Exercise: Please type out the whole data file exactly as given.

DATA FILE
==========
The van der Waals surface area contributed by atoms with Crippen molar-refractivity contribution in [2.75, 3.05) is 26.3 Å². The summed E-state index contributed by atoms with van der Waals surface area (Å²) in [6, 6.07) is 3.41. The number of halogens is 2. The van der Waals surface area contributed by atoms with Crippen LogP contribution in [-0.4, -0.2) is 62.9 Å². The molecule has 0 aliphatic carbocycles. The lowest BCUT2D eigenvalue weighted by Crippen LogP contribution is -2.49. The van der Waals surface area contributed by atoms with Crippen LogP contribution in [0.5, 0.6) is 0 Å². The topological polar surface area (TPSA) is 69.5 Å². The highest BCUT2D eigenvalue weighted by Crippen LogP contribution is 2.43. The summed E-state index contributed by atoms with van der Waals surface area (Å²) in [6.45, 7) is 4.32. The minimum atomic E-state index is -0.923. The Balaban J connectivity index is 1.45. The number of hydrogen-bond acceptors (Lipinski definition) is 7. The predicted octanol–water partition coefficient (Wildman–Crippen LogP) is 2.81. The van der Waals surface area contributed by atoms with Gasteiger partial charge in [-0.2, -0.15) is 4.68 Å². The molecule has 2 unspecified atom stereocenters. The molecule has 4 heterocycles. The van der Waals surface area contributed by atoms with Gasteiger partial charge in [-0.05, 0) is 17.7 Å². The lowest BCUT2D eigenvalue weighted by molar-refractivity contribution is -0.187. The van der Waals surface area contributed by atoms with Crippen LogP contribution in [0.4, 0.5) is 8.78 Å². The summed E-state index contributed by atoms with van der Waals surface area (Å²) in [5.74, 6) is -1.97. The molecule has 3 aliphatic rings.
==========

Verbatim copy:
The van der Waals surface area contributed by atoms with Crippen molar-refractivity contribution in [2.75, 3.05) is 26.3 Å². The summed E-state index contributed by atoms with van der Waals surface area (Å²) in [6, 6.07) is 3.41. The number of halogens is 2. The van der Waals surface area contributed by atoms with Crippen LogP contribution in [-0.4, -0.2) is 62.9 Å². The molecule has 0 aliphatic carbocycles. The lowest BCUT2D eigenvalue weighted by Crippen LogP contribution is -2.49. The van der Waals surface area contributed by atoms with Crippen LogP contribution in [0.5, 0.6) is 0 Å². The topological polar surface area (TPSA) is 69.5 Å². The highest BCUT2D eigenvalue weighted by Crippen LogP contribution is 2.43. The summed E-state index contributed by atoms with van der Waals surface area (Å²) in [6.45, 7) is 4.32. The minimum atomic E-state index is -0.923. The Balaban J connectivity index is 1.45. The number of hydrogen-bond acceptors (Lipinski definition) is 7. The predicted octanol–water partition coefficient (Wildman–Crippen LogP) is 2.81. The van der Waals surface area contributed by atoms with Gasteiger partial charge in [-0.2, -0.15) is 4.68 Å². The molecule has 2 unspecified atom stereocenters. The molecule has 4 heterocycles. The van der Waals surface area contributed by atoms with Gasteiger partial charge in [-0.05, 0) is 17.7 Å². The lowest BCUT2D eigenvalue weighted by molar-refractivity contribution is -0.187. The van der Waals surface area contributed by atoms with Crippen LogP contribution in [0.4, 0.5) is 8.78 Å². The summed E-state index contributed by atoms with van der Waals surface area (Å²) in [5.74, 6) is -1.97. The molecule has 3 aliphatic rings.